– Mauricio
    Commented Aug 17, 2021 at 16:29
  • $\begingroup$ Ahh interesting, maybe it is good to add the definition of antiunitary operators to the question. $\endgroup$
    – Rammus
    Commented Aug 17, 2021 at 16:45
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    $\begingroup$ Mauricio: ah, I think I understand now. An antilinear map still defines a proper action on the projective space, thus it's still meaningful to ask how it acts on quantum states. I never thought about it this way, it's really interesting. Also, an antilinear $f:V\to V$ is still linear when thought of as $f:\bar V\to V$ with $\bar V$ complex conjugate space, so it might make sense to describe it as a matrix maybe? Granted, care would likely be needed when performing things such as basis changes on such a "matrix representation" $\endgroup$
    – glS
    Commented Aug 18, 2021 at 12:03
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    $\begingroup$ @glS indeed, the action on rays is equivalent to action on projectors ... And yes, the action on density matrices is well-defined since the mapping is positive. Finally, you're completely right, applying it to one half of an entangled state will bring you out of state space. $\endgroup$ Commented Aug 18, 2021 at 12:09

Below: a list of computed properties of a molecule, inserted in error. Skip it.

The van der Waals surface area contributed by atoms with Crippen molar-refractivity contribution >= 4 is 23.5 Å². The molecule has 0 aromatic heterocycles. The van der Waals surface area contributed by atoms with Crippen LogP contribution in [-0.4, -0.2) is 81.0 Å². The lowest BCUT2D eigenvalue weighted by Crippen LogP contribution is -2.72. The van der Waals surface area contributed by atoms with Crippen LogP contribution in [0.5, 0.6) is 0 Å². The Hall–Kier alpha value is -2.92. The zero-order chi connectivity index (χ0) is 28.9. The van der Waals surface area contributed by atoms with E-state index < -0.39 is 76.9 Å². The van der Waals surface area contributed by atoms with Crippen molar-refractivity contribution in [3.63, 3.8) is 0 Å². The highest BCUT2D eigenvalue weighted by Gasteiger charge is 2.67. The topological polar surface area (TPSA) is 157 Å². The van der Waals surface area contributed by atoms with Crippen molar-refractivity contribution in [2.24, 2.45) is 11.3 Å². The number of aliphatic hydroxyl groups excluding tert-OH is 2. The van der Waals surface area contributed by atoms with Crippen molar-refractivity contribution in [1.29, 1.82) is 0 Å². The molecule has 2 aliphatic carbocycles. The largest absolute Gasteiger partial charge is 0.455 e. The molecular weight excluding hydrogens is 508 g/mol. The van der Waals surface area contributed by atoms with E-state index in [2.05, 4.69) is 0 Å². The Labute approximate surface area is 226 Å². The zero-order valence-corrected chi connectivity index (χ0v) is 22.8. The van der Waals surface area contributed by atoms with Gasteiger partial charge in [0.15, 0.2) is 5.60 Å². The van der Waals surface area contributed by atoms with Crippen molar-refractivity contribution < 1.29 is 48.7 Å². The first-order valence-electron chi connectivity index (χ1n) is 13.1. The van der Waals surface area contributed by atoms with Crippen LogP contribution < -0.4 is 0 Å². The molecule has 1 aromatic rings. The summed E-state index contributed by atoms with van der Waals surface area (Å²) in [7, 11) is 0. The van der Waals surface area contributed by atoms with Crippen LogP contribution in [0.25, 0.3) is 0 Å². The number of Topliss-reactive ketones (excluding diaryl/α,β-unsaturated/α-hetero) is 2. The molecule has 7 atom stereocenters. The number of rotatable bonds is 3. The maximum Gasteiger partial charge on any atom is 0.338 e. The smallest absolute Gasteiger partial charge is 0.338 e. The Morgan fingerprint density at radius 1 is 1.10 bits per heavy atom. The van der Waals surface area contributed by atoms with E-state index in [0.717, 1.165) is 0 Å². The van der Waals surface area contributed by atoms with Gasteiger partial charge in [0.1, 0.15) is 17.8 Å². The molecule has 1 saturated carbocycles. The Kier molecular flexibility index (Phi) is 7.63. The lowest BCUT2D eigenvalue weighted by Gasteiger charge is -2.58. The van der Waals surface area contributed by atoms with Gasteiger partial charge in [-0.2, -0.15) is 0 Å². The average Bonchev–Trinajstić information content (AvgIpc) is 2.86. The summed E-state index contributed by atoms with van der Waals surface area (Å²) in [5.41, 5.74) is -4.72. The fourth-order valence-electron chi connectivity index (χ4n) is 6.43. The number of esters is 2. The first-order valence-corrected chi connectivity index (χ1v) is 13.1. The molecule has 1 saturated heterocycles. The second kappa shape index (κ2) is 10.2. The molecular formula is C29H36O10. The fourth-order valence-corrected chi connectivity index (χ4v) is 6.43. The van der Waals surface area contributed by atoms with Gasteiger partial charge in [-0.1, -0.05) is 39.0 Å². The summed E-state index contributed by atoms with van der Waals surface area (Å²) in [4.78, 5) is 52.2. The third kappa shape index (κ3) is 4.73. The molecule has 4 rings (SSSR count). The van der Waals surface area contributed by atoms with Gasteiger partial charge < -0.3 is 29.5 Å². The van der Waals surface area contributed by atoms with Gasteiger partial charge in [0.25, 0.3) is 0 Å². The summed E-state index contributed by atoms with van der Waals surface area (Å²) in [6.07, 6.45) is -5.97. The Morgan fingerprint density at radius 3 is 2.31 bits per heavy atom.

1 Answer 1


No, you can't perform anti-unitary gates. Or rather: if they are possible, then faster than light communication is possible.

For example, here is a circuit that remotely detects whether or not a conjugation gate was performed:

enter image description here

This works because conjugating sqrt(X) is equivalent to inverting it. The conjugation between the X^(1/2) and the X^(-1/2) makes them add up to an X instead of cancelling to an I. So they act as conjugation detectors.

(It might be a bit silly to associate a conjugation with a specific qubit, as it is a global effect. Perhaps it is coming along for the ride as part of another operation, such as the "Universal Not".)